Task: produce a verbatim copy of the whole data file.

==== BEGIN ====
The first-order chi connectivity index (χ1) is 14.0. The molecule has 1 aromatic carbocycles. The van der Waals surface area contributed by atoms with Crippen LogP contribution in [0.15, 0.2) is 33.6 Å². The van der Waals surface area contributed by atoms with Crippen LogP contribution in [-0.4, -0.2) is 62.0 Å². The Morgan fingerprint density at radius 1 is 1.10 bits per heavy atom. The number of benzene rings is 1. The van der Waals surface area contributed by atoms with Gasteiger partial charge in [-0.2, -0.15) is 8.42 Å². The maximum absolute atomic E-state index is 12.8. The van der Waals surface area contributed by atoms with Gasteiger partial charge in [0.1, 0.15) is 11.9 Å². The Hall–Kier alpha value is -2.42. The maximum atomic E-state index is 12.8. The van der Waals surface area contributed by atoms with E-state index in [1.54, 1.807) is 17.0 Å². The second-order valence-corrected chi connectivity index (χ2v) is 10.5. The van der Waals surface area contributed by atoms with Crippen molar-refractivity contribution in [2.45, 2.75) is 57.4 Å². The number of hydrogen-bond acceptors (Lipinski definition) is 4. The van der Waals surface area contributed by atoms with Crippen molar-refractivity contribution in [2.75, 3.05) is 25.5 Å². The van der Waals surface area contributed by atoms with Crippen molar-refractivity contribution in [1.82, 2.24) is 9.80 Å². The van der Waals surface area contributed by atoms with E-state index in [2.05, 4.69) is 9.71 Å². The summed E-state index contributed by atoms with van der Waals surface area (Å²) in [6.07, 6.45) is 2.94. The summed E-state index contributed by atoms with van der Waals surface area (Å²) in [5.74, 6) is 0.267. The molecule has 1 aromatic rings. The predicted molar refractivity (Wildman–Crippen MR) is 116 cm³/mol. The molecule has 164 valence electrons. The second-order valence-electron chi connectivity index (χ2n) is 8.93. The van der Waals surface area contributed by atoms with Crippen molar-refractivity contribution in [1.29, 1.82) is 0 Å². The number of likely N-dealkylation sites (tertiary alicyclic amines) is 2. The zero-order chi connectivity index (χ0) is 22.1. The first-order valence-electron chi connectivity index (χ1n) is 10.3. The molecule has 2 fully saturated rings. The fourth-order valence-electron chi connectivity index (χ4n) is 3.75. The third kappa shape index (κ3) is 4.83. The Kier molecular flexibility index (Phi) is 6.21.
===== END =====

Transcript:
The first-order chi connectivity index (χ1) is 14.0. The molecule has 1 aromatic carbocycles. The van der Waals surface area contributed by atoms with Crippen LogP contribution in [0.15, 0.2) is 33.6 Å². The van der Waals surface area contributed by atoms with Crippen LogP contribution in [-0.4, -0.2) is 62.0 Å². The Morgan fingerprint density at radius 1 is 1.10 bits per heavy atom. The number of benzene rings is 1. The van der Waals surface area contributed by atoms with Gasteiger partial charge in [-0.2, -0.15) is 8.42 Å². The maximum absolute atomic E-state index is 12.8. The van der Waals surface area contributed by atoms with Gasteiger partial charge in [0.1, 0.15) is 11.9 Å². The Hall–Kier alpha value is -2.42. The maximum atomic E-state index is 12.8. The van der Waals surface area contributed by atoms with E-state index in [1.54, 1.807) is 17.0 Å². The second-order valence-corrected chi connectivity index (χ2v) is 10.5. The van der Waals surface area contributed by atoms with Crippen molar-refractivity contribution in [2.45, 2.75) is 57.4 Å². The number of hydrogen-bond acceptors (Lipinski definition) is 4. The van der Waals surface area contributed by atoms with Crippen molar-refractivity contribution in [2.75, 3.05) is 25.5 Å². The van der Waals surface area contributed by atoms with Crippen molar-refractivity contribution in [1.82, 2.24) is 9.80 Å². The van der Waals surface area contributed by atoms with E-state index in [2.05, 4.69) is 9.71 Å². The summed E-state index contributed by atoms with van der Waals surface area (Å²) in [6.07, 6.45) is 2.94. The summed E-state index contributed by atoms with van der Waals surface area (Å²) in [5.74, 6) is 0.267. The molecule has 1 aromatic rings. The predicted molar refractivity (Wildman–Crippen MR) is 116 cm³/mol. The molecule has 164 valence electrons. The second-order valence-electron chi connectivity index (χ2n) is 8.93. The van der Waals surface area contributed by atoms with Crippen molar-refractivity contribution in [1.29, 1.82) is 0 Å². The number of likely N-dealkylation sites (tertiary alicyclic amines) is 2. The zero-order chi connectivity index (χ0) is 22.1. The first-order valence-electron chi connectivity index (χ1n) is 10.3. The molecule has 2 fully saturated rings. The fourth-order valence-electron chi connectivity index (χ4n) is 3.75. The third kappa shape index (κ3) is 4.83. The Kier molecular flexibility index (Phi) is 6.21.